The Republican Study Committee (RSC) has released a 10-year budget blueprint that reins in federal spending, balances the budget, and modernizes the federal budget process. While President Obama’s budget would bury the nation in $9.5 trillion of additional debt over the next decade, the RSC would accumulate just $1.8 trillion of debt over the next eight years before balancing the budget in 2020. And they accomplish this without raising taxes.

Much of the RSC budget builds on the bold plan offered by House Budget Committee Chairman Paul Ryan (R-WI). Both plans create a Medicare premium support system built on choice, competition, and transparency, thus averting program bankruptcy. Both turn Medicaid into block grants to the states. Both plans also repeal Obamacare, fund defense at the President’s level, and support revenue-neutral tax reform that lowers tax rates and broadens the tax base.

The RSC plan goes beyond the Ryan plan in a few areas. The RSC plan implements Medicare premium support reforms sooner by providing an opt-in in 2017. It provides a smaller Medicaid block grant than the Ryan proposal, cuts more deeply into other mandatory spending like farm subsidies, and cuts domestic discretionary spending more sharply. The RSC would also gradually increase the Social Security eligibility age. Overall, the RSC would spend $9 trillion less than is indicated by the Congressional Budget Office’s 10-year baseline.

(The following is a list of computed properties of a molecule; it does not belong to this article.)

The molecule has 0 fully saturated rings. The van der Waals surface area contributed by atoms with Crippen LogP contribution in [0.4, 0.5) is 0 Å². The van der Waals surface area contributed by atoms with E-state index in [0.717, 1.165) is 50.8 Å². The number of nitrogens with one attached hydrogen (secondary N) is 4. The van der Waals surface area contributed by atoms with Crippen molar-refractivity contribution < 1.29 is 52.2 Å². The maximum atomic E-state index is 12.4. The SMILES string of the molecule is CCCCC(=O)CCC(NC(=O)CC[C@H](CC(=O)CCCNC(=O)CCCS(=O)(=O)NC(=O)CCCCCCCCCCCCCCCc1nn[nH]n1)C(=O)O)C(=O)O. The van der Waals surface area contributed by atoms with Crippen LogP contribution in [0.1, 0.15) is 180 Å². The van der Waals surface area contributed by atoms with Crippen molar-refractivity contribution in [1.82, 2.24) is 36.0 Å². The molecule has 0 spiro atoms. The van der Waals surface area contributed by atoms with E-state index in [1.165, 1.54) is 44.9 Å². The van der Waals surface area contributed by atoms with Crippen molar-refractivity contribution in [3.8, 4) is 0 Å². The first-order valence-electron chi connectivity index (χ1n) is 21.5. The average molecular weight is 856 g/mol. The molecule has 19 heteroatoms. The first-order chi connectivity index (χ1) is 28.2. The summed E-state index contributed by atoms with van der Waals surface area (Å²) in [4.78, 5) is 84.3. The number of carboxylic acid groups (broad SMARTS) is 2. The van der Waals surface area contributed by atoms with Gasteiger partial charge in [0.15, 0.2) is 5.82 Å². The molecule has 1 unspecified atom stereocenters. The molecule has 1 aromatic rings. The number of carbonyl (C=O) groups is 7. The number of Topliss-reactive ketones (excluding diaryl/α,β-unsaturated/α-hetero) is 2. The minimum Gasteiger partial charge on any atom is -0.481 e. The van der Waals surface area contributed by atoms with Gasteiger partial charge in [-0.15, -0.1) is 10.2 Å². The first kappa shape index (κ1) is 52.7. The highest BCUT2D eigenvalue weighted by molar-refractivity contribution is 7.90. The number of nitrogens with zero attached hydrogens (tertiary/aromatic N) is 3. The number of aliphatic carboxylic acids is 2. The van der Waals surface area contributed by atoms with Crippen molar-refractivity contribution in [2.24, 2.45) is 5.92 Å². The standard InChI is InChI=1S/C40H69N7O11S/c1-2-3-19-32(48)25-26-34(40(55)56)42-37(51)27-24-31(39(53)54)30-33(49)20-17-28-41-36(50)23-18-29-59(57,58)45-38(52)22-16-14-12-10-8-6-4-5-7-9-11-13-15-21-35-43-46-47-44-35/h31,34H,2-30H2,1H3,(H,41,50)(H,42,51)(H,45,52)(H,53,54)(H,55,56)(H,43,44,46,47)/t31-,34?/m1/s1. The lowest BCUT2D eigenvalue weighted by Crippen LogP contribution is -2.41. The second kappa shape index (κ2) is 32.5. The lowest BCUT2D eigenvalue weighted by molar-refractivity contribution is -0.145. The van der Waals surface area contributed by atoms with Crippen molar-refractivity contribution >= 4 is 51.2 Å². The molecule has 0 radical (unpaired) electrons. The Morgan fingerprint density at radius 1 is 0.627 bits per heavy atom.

Like the Ryan plan, the RSC plan requires a two-thirds supermajority vote to bypass its budget rules. These reforms will provide a budget process more in line with America’s budget priorities.

The RSC budget could be improved by addressing Social Security more aggressively. Also, capping the explosive growth of anti-poverty spending (such as the plan authored by Representative Jim Jordan [R-OH]) would help Washington design a more rational welfare system. The substantial proposed reductions in total domestic discretionary spending are impressive, but are otherwise difficult to assess without more details about where the cuts would fall.

Overall, the RSC budget provides yet another strong contrast to President Obama’s timid budget of rising spending, soaring debt, and higher taxes. While the President’s budget would continue running trillion-dollar deficits even during the (assumed) peace and prosperity at the end of this decade, the RSC proposal actually balances the budget. It reforms taxes and returns spending to pre-recession levels. Like the Ryan plan, the RSC budget starkly refutes those who claim that controlling deficits without tax increases is impossible or that rising government spending and deficits are inevitable.